After a temporary pause, the FDA and CDC have reaffirmed their approval of the Johnson & Johnson vaccine. The Johnson & Johnson vaccine was initially paused because doctors discovered a rare side effect that causes blood clots primarily in female patients.
Additional research, however, found the side effect only occurred in 15 people out of more than 8 million doses administered. If you have a history of strokes or low platelet counts, you might want to speak to your doctor about what vaccine to receive even though the likelihood of you being impacted by this side effect is about 1 in 1 million.
COVID-19 is a deadly disease that kills 1 of every 100 people it infects. Vaccination gives you a much higher chance of survival if you encounter the disease. There is no comparison of the relative risk.
Why should I get more than one shot?
For the two-dose vaccines, receiving one dose does provide you with protection, though we do not know the full extent of the protection or how long it might last.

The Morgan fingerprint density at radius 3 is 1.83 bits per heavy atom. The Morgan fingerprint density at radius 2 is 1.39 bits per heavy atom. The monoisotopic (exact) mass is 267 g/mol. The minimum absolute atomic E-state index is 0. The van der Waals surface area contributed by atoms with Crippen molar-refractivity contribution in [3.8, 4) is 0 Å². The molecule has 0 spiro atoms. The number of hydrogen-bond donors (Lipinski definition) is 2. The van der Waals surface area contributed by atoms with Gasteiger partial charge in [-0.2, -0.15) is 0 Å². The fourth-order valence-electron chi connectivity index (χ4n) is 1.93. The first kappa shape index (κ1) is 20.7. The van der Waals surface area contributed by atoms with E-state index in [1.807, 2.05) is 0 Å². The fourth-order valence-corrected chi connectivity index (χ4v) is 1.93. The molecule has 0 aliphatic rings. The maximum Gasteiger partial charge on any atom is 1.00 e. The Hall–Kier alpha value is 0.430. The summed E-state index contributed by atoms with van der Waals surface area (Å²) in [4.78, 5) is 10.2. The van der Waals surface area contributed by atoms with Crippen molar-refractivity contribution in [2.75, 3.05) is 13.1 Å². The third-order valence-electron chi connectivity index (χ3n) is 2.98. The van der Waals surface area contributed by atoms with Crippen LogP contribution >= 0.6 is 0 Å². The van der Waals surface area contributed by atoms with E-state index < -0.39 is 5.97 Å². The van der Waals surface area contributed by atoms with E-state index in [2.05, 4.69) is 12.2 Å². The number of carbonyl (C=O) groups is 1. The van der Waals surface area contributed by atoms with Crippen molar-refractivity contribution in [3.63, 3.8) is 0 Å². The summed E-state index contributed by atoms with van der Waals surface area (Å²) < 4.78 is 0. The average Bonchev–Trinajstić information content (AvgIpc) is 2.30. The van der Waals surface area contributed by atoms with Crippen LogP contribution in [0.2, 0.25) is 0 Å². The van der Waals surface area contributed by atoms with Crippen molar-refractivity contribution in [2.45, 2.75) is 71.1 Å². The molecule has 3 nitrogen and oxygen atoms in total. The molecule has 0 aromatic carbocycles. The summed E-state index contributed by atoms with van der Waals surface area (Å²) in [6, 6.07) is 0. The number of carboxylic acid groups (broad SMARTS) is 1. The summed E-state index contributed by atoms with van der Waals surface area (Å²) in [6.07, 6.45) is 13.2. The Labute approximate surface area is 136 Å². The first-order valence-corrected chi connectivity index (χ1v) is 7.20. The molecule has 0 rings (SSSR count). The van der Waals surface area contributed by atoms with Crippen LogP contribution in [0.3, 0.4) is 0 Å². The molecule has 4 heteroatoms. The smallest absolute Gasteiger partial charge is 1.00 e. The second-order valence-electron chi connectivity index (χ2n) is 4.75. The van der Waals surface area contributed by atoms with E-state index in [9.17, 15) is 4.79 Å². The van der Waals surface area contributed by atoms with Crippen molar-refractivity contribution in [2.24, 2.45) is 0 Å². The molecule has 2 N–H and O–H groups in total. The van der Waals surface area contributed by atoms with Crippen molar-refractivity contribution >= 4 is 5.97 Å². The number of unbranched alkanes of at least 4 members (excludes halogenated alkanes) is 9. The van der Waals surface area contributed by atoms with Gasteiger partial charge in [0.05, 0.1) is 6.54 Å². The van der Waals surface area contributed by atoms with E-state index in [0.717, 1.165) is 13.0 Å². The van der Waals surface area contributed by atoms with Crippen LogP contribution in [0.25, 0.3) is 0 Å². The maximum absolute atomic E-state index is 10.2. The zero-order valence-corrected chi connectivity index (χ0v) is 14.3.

Receiving only one dose is not as useful as receiving the full second dose. Given the spread of the virus and the serious health risk it poses, the second dose is strongly recommended.
Why is it important that as many people as possible get vaccinated?
Getting vaccinated protects more than just yourself – it also means you are less likely to spread COVID-19 to your family and friends. For example, if 80% of a population is immune to a virus, 4 of 5 people who encounter someone with the disease won’t get sick (and won’t spread the disease any further).